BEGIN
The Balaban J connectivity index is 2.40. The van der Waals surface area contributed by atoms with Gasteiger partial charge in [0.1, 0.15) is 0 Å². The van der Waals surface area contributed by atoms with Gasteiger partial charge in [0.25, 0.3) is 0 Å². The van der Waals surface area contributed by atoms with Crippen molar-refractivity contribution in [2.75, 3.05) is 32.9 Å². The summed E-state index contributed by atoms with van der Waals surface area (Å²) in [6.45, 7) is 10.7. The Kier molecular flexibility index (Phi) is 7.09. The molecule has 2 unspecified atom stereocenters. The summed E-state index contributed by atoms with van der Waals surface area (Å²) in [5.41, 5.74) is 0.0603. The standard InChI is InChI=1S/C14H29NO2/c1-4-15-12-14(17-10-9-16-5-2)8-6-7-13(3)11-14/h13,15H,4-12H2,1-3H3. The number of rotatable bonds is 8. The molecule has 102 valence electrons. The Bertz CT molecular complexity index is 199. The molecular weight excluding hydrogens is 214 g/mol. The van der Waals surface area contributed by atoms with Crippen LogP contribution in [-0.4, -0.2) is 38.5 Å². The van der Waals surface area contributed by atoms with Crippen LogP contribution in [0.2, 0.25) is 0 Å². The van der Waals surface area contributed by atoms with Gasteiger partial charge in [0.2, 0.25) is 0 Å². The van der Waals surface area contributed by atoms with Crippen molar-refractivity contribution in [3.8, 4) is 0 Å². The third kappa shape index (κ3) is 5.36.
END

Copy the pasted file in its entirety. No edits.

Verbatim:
The Balaban J connectivity index is 2.40. The van der Waals surface area contributed by atoms with Gasteiger partial charge in [0.1, 0.15) is 0 Å². The van der Waals surface area contributed by atoms with Gasteiger partial charge in [0.25, 0.3) is 0 Å². The van der Waals surface area contributed by atoms with Crippen molar-refractivity contribution in [2.75, 3.05) is 32.9 Å². The summed E-state index contributed by atoms with van der Waals surface area (Å²) in [6.45, 7) is 10.7. The Kier molecular flexibility index (Phi) is 7.09. The molecule has 2 unspecified atom stereocenters. The summed E-state index contributed by atoms with van der Waals surface area (Å²) in [5.41, 5.74) is 0.0603. The standard InChI is InChI=1S/C14H29NO2/c1-4-15-12-14(17-10-9-16-5-2)8-6-7-13(3)11-14/h13,15H,4-12H2,1-3H3. The number of rotatable bonds is 8. The molecule has 102 valence electrons. The Bertz CT molecular complexity index is 199. The molecular weight excluding hydrogens is 214 g/mol. The van der Waals surface area contributed by atoms with Crippen LogP contribution in [-0.4, -0.2) is 38.5 Å². The van der Waals surface area contributed by atoms with Crippen LogP contribution in [0.2, 0.25) is 0 Å². The van der Waals surface area contributed by atoms with Gasteiger partial charge in [0.2, 0.25) is 0 Å². The van der Waals surface area contributed by atoms with Crippen molar-refractivity contribution in [3.8, 4) is 0 Å². The third kappa shape index (κ3) is 5.36.